It is the only season when Pouille has won multiple ATP Tour trophies. The former World No. 10 also lifted tour-level crowns at home in Metz (2016) and Montpellier (2018).

Tennis At Home | How ATP Players Make The Most Of Stay At Home

3) The Dubai Lifestyle Suits Him Well
When he isn’t travelling on the ATP Tour, Pouille lives in Dubai with his wife, Clemence. The 26-year-old enjoys life in the United Arab Emirates, where he practises during the off-season. The 2018 Dubai runner-up occasionally trains with Roger Federer in the city. Ahead of the 2017 ATP Tour season, Federer hosted a live practice session with Pouille in Dubai via Periscope.

“I do like my life here [in Dubai]. Where we live is very nice. Where we practise is great, the facilities,” said Pouille. “The normal life is very enjoyable. There are a lot of things to do.”

4) He Is Coached By A Former WTA Star
After dropping from No. 10 to No. 32 in the FedEx ATP Rankings in 2018, Pouille hired former WTA World No. 1 and two-time Grand Slam champion Amelie Mauresmo as his coach at the start of the 2019 season.

“I thought Amelie was the perfect person to be part of my project and to make me improve in my tennis,” said Pouille. “I think I made the right choice.”

Mauresmo, who had previously worked with Andy Murray from 2014-2016, had an immediate impact. Pouille entered the 2019 Australian Open with a 0-5 tournament record, but battled through the draw with back-to-back four-set victories against Borna Coric and Milos Raonic to reach his first Grand Slam semi-final.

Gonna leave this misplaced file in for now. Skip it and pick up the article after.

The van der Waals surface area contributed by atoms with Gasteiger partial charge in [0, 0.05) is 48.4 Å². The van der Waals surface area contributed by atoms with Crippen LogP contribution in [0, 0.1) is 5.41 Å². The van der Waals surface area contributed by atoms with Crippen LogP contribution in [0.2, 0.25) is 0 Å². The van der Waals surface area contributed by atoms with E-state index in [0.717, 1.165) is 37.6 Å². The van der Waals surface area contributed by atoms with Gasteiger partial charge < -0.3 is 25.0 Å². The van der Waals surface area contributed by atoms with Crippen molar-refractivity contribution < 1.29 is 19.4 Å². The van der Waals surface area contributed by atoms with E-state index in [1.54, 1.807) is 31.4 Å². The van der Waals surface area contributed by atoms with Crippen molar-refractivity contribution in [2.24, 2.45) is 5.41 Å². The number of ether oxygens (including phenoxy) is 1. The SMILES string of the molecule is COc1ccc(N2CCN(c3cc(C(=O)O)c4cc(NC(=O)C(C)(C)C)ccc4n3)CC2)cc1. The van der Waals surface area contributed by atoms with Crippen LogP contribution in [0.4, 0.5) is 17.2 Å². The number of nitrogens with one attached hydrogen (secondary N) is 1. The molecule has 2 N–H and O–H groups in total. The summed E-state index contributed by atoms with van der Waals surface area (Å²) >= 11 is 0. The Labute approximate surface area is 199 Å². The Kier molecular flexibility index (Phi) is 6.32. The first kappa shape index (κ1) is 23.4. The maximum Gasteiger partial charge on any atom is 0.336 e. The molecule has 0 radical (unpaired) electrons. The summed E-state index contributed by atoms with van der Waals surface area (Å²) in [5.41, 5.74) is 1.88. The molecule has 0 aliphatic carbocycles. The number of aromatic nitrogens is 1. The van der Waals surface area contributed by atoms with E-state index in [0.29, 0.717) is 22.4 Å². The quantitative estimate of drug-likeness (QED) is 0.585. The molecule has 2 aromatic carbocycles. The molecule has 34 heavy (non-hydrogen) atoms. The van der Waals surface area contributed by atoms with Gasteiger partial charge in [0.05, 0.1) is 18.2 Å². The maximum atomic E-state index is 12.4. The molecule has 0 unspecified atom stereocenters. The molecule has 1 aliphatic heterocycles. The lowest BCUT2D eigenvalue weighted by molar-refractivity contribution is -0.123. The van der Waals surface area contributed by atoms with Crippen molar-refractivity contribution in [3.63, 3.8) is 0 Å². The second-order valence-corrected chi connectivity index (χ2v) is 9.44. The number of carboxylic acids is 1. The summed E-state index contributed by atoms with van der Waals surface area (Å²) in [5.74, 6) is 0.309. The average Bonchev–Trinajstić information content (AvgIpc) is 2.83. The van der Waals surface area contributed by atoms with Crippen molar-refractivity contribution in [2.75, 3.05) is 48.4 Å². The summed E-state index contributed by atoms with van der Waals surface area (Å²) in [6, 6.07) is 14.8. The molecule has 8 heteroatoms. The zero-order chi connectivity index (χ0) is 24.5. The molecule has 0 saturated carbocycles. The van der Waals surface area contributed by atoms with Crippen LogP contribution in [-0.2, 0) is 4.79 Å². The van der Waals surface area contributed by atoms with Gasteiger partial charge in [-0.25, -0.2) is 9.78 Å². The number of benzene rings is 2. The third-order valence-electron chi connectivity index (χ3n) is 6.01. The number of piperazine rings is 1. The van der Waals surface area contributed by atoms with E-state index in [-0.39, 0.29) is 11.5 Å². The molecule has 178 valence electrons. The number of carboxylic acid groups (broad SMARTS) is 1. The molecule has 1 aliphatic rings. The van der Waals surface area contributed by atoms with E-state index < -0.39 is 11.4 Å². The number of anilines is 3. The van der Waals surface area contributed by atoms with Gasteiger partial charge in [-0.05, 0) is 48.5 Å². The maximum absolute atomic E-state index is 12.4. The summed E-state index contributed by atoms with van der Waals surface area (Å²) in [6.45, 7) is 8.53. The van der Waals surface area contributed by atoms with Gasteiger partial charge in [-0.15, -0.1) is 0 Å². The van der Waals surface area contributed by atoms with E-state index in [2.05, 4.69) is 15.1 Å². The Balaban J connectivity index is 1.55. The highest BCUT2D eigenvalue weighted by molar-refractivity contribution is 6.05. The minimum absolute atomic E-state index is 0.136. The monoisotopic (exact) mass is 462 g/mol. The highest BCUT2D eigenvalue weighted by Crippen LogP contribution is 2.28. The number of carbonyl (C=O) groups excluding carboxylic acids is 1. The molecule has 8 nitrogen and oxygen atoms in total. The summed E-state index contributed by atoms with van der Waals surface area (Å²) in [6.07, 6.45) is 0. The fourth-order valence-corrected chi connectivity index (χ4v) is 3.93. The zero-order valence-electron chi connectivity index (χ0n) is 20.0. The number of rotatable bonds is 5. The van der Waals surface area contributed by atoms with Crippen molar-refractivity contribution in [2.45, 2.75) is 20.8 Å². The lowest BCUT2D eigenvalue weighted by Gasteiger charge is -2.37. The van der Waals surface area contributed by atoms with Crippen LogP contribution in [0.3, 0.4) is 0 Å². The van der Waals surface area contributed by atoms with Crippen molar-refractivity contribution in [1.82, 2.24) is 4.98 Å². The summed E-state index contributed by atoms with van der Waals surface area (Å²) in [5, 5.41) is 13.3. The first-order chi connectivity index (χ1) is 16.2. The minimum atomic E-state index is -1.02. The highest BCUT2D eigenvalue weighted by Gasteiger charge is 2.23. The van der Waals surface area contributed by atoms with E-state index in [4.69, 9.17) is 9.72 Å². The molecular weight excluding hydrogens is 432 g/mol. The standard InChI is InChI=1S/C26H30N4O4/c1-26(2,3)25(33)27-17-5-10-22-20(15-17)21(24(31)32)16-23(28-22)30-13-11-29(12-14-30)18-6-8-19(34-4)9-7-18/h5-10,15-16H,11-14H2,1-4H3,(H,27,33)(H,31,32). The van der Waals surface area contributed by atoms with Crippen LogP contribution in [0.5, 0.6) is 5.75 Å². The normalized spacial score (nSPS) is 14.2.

“She is really motivated, focussed and ambitious,” said Pouille. “That is all I wanted. She is a hard worker. She used to be a hard worker when she was a player, that is all she is as a coach as well.”

5) Going The Distance Is Not An Issue
 Pouille proved his physical and mental strength at the 2016 US Open. The Frenchman played 19 sets in his first four matches to reach his second straight Grand Slam quarter-final.

After beating Mikhail Kukushkin in four sets, Pouille outlasted Marco Chiudinelli and Roberto Bautista Agut in five sets to book a meeting with Rafael Nadal under the lights on Arthur Ashe Stadium. Despite his fatigue and the bruising game style of his opponent, Pouille overcame Nadal for the first time in a dramatic final-set tie-break after four hours and seven minutes.